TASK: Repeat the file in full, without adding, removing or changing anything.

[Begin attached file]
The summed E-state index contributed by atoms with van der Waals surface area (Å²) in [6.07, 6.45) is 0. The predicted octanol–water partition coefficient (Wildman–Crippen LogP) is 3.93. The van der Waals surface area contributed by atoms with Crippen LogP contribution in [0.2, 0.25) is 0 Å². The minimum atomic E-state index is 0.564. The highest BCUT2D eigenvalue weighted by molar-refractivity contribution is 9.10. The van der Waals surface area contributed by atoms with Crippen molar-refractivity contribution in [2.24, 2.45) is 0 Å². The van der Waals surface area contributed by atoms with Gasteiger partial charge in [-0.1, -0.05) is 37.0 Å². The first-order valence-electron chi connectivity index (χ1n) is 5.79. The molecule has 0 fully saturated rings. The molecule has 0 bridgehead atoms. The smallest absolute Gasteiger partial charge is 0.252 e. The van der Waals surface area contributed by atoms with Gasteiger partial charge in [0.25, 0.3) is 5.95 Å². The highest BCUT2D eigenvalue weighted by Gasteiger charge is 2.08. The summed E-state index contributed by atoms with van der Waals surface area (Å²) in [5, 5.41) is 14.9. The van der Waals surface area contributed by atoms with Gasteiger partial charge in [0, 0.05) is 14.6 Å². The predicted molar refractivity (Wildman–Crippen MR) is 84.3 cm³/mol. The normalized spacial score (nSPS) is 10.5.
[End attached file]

The summed E-state index contributed by atoms with van der Waals surface area (Å²) in [6.07, 6.45) is 0. The predicted octanol–water partition coefficient (Wildman–Crippen LogP) is 3.93. The van der Waals surface area contributed by atoms with Crippen LogP contribution in [0.2, 0.25) is 0 Å². The minimum atomic E-state index is 0.564. The highest BCUT2D eigenvalue weighted by molar-refractivity contribution is 9.10. The van der Waals surface area contributed by atoms with Crippen molar-refractivity contribution in [2.24, 2.45) is 0 Å². The van der Waals surface area contributed by atoms with Gasteiger partial charge in [-0.1, -0.05) is 37.0 Å². The first-order valence-electron chi connectivity index (χ1n) is 5.79. The molecule has 0 fully saturated rings. The molecule has 0 bridgehead atoms. The smallest absolute Gasteiger partial charge is 0.252 e. The van der Waals surface area contributed by atoms with Gasteiger partial charge in [0.25, 0.3) is 5.95 Å². The highest BCUT2D eigenvalue weighted by Gasteiger charge is 2.08. The summed E-state index contributed by atoms with van der Waals surface area (Å²) in [5, 5.41) is 14.9. The van der Waals surface area contributed by atoms with Gasteiger partial charge in [0, 0.05) is 14.6 Å². The predicted molar refractivity (Wildman–Crippen MR) is 84.3 cm³/mol. The normalized spacial score (nSPS) is 10.5.